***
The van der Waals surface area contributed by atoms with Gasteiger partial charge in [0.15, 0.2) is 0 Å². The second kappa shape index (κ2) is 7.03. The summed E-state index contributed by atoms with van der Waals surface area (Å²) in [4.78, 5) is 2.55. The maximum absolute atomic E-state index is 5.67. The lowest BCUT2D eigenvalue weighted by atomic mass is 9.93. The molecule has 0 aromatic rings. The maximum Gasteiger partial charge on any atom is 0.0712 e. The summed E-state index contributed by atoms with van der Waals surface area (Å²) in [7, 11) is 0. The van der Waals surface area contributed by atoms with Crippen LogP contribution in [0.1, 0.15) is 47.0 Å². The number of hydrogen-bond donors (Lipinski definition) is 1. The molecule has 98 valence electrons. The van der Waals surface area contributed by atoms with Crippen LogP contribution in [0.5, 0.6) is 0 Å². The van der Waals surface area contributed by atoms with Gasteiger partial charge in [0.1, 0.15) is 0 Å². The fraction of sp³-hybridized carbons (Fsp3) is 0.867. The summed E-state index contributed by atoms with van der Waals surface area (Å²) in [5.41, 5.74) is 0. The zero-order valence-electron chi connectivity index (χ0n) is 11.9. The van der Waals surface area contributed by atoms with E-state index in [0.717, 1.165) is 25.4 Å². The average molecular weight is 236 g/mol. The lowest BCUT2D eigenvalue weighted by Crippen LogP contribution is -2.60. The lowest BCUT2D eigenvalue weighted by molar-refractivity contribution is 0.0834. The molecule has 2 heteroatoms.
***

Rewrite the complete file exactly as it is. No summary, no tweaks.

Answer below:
The van der Waals surface area contributed by atoms with Gasteiger partial charge in [0.15, 0.2) is 0 Å². The second kappa shape index (κ2) is 7.03. The summed E-state index contributed by atoms with van der Waals surface area (Å²) in [4.78, 5) is 2.55. The maximum absolute atomic E-state index is 5.67. The lowest BCUT2D eigenvalue weighted by atomic mass is 9.93. The molecule has 0 aromatic rings. The maximum Gasteiger partial charge on any atom is 0.0712 e. The summed E-state index contributed by atoms with van der Waals surface area (Å²) in [7, 11) is 0. The van der Waals surface area contributed by atoms with Crippen LogP contribution in [0.1, 0.15) is 47.0 Å². The number of hydrogen-bond donors (Lipinski definition) is 1. The molecule has 98 valence electrons. The van der Waals surface area contributed by atoms with Crippen LogP contribution in [0.5, 0.6) is 0 Å². The van der Waals surface area contributed by atoms with Gasteiger partial charge in [0.1, 0.15) is 0 Å². The fraction of sp³-hybridized carbons (Fsp3) is 0.867. The summed E-state index contributed by atoms with van der Waals surface area (Å²) in [5.41, 5.74) is 0. The zero-order valence-electron chi connectivity index (χ0n) is 11.9. The van der Waals surface area contributed by atoms with E-state index in [0.717, 1.165) is 25.4 Å². The average molecular weight is 236 g/mol. The lowest BCUT2D eigenvalue weighted by Crippen LogP contribution is -2.60. The lowest BCUT2D eigenvalue weighted by molar-refractivity contribution is 0.0834. The molecule has 2 heteroatoms.